Confidence is a beautiful thing. In December, we reviewed the typical way one gains confidence - growing competence over time by gaining experience. We also covered common saboteurs – perfectionism, the inner critic, impostor phenomenon, comparison, external validation, and projected judgment along with steps to combat them. And now, we are kicking off 2022 with ways to improve confidence further.
The growth mindset is the basis of overcoming those previous sappers of your confidence and growing more. Carol Dweck has been the leading researcher and publisher on the topic. She defines individuals with growth mindsets as those "who believe their talents can be developed through hard work, good strategies, and input from others." They "enjoy challenges, strive to learn, and see potential to develop new skills." I suspect you all have had a growth mindset at some point. In medical school, you tackled new topics, skills, languages, and new types of interactions. You arose to the challenges. Even if this doesn't describe you now, it can! You are not permanently stuck in a fixed mindset. You can remember to strive for mastery rather than performance or perfection, exercise self-compassion, view mistakes as learning opportunities, find joy in progress, and rekindle fulfillment from learning. Be authentic and willing to admit mistakes. Collaborate and grow together. Become willing to put in effort and take on challenges without guarantees. Reframe feedback. Fail forward – instead of seeing failure as a reason you shouldn't be here, find the lessons, take them along and evolve your approach. If you've never read Carol Dweck's book, get it. Mindset: The New Psychology of Success. You can see how a growth mindset shifts the pressure. Dialing that down allows for your confidence to be present and helps move those barriers out of the way.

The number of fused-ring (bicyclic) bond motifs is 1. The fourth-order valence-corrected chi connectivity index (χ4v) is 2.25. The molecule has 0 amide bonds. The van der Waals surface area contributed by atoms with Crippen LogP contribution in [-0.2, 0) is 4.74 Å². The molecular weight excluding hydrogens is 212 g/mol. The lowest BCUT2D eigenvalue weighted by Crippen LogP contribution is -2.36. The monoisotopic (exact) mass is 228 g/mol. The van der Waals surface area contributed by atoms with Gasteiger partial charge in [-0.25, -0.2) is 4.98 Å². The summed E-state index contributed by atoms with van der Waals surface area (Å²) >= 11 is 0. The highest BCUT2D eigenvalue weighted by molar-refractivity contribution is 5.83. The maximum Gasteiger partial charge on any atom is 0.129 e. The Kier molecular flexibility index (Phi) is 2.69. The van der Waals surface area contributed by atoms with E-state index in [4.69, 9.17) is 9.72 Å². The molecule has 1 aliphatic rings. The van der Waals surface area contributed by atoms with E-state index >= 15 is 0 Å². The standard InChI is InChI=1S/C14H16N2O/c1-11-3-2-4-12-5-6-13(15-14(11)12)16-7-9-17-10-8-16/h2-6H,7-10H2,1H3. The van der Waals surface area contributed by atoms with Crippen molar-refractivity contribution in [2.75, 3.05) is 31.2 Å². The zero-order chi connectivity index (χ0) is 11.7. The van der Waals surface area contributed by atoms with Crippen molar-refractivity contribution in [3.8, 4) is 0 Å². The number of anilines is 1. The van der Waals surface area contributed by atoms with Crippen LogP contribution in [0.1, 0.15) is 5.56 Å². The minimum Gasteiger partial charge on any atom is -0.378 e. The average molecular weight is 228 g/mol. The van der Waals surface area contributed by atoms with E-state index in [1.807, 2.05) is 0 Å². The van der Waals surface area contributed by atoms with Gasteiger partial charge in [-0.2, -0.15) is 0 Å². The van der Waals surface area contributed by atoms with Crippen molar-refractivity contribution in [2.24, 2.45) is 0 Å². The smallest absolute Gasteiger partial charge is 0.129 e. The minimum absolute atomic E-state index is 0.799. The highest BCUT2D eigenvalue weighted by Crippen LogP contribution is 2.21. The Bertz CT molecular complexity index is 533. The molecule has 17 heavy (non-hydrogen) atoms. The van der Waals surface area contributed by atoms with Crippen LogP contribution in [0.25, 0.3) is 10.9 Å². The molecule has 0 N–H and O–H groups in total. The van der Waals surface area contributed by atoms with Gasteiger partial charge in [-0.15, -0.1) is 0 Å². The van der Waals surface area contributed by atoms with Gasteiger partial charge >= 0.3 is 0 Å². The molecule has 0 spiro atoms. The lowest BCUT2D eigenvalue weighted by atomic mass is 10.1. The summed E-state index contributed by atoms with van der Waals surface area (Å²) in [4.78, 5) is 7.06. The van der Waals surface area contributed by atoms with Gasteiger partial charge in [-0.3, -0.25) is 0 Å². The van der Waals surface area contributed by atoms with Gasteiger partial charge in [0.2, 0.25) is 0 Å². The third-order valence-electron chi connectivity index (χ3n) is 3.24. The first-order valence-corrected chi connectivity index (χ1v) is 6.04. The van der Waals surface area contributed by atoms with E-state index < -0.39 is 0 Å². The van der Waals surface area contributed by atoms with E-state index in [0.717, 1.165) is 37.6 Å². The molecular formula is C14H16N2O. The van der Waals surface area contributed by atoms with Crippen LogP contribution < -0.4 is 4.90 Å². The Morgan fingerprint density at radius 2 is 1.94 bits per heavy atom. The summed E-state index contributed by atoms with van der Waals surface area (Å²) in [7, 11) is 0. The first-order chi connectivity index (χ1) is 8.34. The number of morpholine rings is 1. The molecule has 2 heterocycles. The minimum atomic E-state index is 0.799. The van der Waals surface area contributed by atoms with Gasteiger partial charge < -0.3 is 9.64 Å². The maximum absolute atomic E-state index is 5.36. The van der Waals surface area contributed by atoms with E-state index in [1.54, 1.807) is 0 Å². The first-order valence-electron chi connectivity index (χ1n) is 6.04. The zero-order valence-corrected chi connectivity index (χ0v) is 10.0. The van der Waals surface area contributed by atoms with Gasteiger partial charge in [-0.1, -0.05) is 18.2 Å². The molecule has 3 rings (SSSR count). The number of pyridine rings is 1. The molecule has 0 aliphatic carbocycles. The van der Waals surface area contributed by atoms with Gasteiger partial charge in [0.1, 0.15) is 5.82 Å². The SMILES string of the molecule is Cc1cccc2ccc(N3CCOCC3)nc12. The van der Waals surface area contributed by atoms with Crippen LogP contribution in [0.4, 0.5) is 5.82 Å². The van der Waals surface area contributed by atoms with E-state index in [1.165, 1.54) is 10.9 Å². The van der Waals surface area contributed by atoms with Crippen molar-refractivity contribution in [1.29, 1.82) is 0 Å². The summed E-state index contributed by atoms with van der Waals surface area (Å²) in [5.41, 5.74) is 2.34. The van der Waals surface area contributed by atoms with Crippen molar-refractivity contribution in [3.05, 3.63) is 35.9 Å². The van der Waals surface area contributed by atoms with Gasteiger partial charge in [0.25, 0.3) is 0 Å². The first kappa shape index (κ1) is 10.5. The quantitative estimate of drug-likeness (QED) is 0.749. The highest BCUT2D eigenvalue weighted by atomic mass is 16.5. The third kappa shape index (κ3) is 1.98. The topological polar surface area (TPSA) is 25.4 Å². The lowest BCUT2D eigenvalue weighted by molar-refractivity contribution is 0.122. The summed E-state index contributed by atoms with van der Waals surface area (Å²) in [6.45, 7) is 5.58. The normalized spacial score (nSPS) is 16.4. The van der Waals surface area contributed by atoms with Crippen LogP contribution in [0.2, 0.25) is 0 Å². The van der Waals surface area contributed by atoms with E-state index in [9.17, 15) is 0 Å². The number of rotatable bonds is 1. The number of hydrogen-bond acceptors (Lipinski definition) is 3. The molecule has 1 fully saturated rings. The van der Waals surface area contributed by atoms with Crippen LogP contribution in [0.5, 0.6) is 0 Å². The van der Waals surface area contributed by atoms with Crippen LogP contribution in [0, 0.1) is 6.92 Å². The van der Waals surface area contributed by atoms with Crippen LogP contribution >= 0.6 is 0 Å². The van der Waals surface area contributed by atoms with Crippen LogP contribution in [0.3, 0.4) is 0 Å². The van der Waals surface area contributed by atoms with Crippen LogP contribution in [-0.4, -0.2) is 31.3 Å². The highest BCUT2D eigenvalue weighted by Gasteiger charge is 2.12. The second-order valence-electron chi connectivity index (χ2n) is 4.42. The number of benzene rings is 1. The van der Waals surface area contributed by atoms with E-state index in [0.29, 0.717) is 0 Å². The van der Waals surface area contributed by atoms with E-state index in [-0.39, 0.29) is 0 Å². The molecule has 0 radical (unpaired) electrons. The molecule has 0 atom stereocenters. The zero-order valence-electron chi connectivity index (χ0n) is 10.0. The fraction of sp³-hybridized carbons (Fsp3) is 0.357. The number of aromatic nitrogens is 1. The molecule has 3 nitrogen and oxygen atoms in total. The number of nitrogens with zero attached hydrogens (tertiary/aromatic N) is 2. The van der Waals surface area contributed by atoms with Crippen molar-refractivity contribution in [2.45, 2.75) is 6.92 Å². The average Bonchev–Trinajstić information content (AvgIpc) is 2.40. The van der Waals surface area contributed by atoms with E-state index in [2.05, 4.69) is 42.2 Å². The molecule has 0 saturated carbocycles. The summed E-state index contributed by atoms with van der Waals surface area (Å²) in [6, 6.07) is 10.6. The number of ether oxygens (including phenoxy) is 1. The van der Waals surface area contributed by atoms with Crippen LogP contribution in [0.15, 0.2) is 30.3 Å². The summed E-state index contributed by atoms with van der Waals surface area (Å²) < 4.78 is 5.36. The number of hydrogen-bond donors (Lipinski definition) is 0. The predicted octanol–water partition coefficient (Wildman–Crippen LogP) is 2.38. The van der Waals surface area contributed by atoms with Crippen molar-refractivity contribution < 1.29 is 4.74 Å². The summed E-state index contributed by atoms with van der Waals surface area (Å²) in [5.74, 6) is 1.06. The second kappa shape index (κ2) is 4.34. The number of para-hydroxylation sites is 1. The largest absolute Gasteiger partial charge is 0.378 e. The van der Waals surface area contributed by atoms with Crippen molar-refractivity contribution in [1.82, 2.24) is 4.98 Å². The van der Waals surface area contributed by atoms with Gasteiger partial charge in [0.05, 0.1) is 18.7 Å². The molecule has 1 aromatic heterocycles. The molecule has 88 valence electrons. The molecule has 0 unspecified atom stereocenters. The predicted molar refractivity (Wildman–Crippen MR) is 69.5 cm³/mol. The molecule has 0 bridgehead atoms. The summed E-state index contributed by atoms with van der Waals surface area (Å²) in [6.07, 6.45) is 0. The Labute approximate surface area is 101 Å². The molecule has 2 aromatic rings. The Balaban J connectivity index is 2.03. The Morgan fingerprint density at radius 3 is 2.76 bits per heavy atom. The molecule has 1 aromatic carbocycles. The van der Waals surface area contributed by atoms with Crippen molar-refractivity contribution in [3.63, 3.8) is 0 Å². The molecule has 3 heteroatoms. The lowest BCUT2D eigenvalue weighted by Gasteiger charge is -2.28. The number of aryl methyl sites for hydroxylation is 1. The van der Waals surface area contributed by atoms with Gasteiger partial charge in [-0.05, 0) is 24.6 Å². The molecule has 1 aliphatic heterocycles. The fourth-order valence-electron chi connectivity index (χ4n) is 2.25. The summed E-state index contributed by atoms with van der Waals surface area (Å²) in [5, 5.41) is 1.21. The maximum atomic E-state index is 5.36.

But what about when it's something new?
First, I want to offer Brené Brown's perspective on doing new things in her Unlocking Us podcast entitled "FFTs." She employs the strategy of naming the feeling when you are doing something new. We know that affect labeling (naming the emotion) alone disarms the amygdala to lessen the fight or flight response. Also, by becoming fully aware that the feeling results from a novel experience, we can then 1. Normalize it. "Of course, this feels uncomfortable. I've never had 40 instruments in my hands at once while using a Gomco." 2. Put it in perspective. Activities won't feel awkward forever. Remember when it felt strange to introduce yourself as Doctor? And before you knew it, you were calling Walmart at Christmas to find out if they have Tickle Me Elmo in stock and had to prematurely hang up when you realized you just said, "Hey, this is Dr. Caylor." (Just me?) 3. Reality check expectations for new things. You will not be an EPIC superuser after three months of use. You are not going to ace using POCUS until you've had several scans under your belt.